Look at that face in the photo and try to tell me that is not a great neighborhood face. Aging handsomely and full of life, it is the face of actor Danny Goldring — even the name is neighborhood perfect, Danny — sitting in the barbershop that he has visited with regularity for the last 20 years.
The guys, barbers and customers, at Alfredo's, at 833 N. State St., greeted the actor warmly last Saturday morning. Stories were swapped, a few wicked but well-meaning wisecracks filled the air, and fading photos of customers and barbers past lined the walls.
"I love this place," says Goldring. "It's old school. A lot of characters."
Born in Woodstock, Goldring, the son of a U.S Navy officer, traveled the world as a kid — Japan, Hawaii, Maryland and other spots — before arriving in Chicago for keeps in 1968.
He started his theatrical career as a puppeteer with the Cole Marionettes, a troupe that toured schools throughout the Midwest from the 1930s into the 1980s. He later studied at the Goodman Theatre School of Drama and has been working ever since on stage, screen and television.
Here's a small sampling, across the decades: He played cops in small roles in the movie "The Fugitive," the TV series "NYPD Blue" and "The Practice" and the Lyric Opera's production of "Porgy and Bess"; had small and starring roles in a vast number of local theatrical productions; was "Grumpy," one of the Joker's henchmen in "The Dark Knight," though he never took off his mask in the movie; and his work in "Six Feet Under," "Crime Story" and "Star Trek" is also featured on his lengthy resume. He's been solid in them all and spectacular in many of them. Tribune theater critic Chris Jones, reviewing his portrayal of an iconic veteran Hollywood actor (think Clint Eastwood) in Brett Neveu's "The Earl" at the Red Orchid Theatre in 2006, wrote that Goldring "is superbly cast and offers such a knockout performance that you never want to see anyone else in that role."
The actor has a lot of things in the pipeline but, like many working stiff actors, doesn't want to talk about them on the record for fear of "jinxing the deal."
But he is currently a prominent presence in the second season of "Boss," as a new character in the stunningly good and gritty Starz network series that stars Kelsey Grammer as the fictional mayor of Chicago, a venal Tom Kane, desperately and manipulatively holding on to his immense power while dealing with a debilitating and fatal illness and all manner of people eager to bring him down.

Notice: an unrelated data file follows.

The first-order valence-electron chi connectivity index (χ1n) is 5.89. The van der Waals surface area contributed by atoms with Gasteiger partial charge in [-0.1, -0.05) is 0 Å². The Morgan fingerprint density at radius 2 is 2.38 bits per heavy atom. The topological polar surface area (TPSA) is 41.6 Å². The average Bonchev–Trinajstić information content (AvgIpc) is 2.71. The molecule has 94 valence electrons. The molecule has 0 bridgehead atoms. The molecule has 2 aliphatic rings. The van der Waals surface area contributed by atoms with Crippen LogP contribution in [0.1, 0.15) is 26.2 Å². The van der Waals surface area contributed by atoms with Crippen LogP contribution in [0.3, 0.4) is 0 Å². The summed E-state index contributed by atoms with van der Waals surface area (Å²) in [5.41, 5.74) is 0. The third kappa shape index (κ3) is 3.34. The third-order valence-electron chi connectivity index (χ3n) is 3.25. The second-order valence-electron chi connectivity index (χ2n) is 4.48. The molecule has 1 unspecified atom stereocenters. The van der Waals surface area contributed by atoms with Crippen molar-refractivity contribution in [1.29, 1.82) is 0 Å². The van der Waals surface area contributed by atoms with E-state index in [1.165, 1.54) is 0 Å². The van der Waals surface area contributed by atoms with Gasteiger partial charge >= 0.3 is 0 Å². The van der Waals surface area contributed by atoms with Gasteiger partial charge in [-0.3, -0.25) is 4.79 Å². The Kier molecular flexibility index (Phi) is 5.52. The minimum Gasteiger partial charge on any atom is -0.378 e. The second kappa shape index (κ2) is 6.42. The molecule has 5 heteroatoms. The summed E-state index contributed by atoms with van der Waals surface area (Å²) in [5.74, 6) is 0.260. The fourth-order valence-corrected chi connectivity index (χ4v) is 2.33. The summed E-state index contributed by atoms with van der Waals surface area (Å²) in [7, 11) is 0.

The show captured lousy ratings its first season but is picking up considerable word-of-mouth steam. My colleague Mary Schmich just discovered it and, as she wrote a couple of weeks ago, "downloaded the first season, a bargain at only $14.99. I was riveted. … In 'Boss,' everyone with any power is corrupt or corruptible, except, maybe, and only maybe, the newspaper guy."
Wait until she jumps into the second season, which began airing in August. In it Goldring plays — "I just auditioned and, thankfully, got the job," he says — Ryan Kavanaugh, a childhood friend of the mayor's, a retired homicide detective and the owner of a tavern called the Lion and Lamb Pub, the sort of dimly lit joint that used to be a fixture in most every neighborhood.
"The character is almost a perfect fit. I know this guy; guys like him, taverns like the Lion and Lamb," says Goldring, who lives in the Lakeview neighborhood. "And for the viewers, my character plays what I think is an important part in helping understand who Kane is. In Ryan's interactions with Kane they get to see the mayor as a human being, the only time they see him that way."
In some circles and tabloid tattling, Grammer has a reputation as being rather churlish; he recently skipped out on a scheduled interview on CNN's "Piers Morgan Tonight" after seeing a photo of his ex-wife/reality show star being used in a taped introductory segment.
Goldring would beg to disagree.
"He's a great guy," he says. "A very giving actor, and he's got a great sense of humor. Now, he's a Republican, but I can't hold that against him."
Goldring has not, though he has had the opportunities, fled Chicago. "I go to theater all the time here, any time I can," he says. "Stay here? How could I not. There is truth in the work here."
Many of his longtime pals have parts in "Boss." Any frequent local theatergoer will recognize many faces in it, and it's impossible to miss Steppenwolf's Francis Guinan and Amy Morton in meaty roles: he the lame duck Illinois governor and she the candidate seeking to replace him.
"They are both so great in their roles," says Goldring. "And I'll tell you, Kelsey's helped get so many actors here work, I think he could get elected mayor."
Listen to, among many guests, members of the Chicago Sinfonietta, Carol Marin and Mary Ann Ahern, author Naomi Wolf, the Tribune's Nina Metz, and Eddie Payton about his new book, "Walter & Me: Standing in the Shadow of Sweetness," when Rick Kogan hosts the "Afternoon Shift" Monday through Friday on WBEZ-91.5 FM.Copyright © 2015, Los Angeles Times